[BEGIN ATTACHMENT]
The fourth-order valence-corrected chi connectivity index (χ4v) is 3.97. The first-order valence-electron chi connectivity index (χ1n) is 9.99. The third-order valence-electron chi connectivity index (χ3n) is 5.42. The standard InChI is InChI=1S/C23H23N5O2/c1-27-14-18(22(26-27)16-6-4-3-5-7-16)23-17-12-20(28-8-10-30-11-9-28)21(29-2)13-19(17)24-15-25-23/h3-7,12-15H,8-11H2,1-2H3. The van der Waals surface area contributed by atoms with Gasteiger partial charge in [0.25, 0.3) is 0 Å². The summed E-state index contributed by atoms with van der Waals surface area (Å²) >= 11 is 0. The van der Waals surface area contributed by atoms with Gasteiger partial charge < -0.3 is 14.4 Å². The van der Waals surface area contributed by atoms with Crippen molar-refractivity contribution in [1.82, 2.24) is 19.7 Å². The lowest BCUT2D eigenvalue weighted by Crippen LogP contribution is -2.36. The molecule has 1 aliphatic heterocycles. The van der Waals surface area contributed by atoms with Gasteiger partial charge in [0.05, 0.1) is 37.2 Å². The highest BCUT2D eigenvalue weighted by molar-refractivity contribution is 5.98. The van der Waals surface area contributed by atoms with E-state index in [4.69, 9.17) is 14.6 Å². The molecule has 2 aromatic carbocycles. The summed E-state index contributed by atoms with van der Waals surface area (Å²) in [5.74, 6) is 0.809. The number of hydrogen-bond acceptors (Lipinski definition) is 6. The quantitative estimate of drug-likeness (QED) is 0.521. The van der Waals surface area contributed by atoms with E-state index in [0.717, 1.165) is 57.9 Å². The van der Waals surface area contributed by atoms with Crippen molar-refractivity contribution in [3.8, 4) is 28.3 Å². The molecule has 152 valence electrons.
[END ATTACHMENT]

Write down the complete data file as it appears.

The fourth-order valence-corrected chi connectivity index (χ4v) is 3.97. The first-order valence-electron chi connectivity index (χ1n) is 9.99. The third-order valence-electron chi connectivity index (χ3n) is 5.42. The standard InChI is InChI=1S/C23H23N5O2/c1-27-14-18(22(26-27)16-6-4-3-5-7-16)23-17-12-20(28-8-10-30-11-9-28)21(29-2)13-19(17)24-15-25-23/h3-7,12-15H,8-11H2,1-2H3. The van der Waals surface area contributed by atoms with Gasteiger partial charge in [0.25, 0.3) is 0 Å². The summed E-state index contributed by atoms with van der Waals surface area (Å²) >= 11 is 0. The van der Waals surface area contributed by atoms with Gasteiger partial charge < -0.3 is 14.4 Å². The van der Waals surface area contributed by atoms with Crippen molar-refractivity contribution in [1.82, 2.24) is 19.7 Å². The lowest BCUT2D eigenvalue weighted by Crippen LogP contribution is -2.36. The molecule has 1 aliphatic heterocycles. The van der Waals surface area contributed by atoms with Gasteiger partial charge in [0.05, 0.1) is 37.2 Å². The highest BCUT2D eigenvalue weighted by molar-refractivity contribution is 5.98. The van der Waals surface area contributed by atoms with E-state index in [4.69, 9.17) is 14.6 Å². The molecule has 2 aromatic carbocycles. The summed E-state index contributed by atoms with van der Waals surface area (Å²) in [5.74, 6) is 0.809. The number of hydrogen-bond acceptors (Lipinski definition) is 6. The quantitative estimate of drug-likeness (QED) is 0.521. The van der Waals surface area contributed by atoms with E-state index in [0.717, 1.165) is 57.9 Å². The van der Waals surface area contributed by atoms with Crippen molar-refractivity contribution in [3.8, 4) is 28.3 Å². The molecule has 152 valence electrons.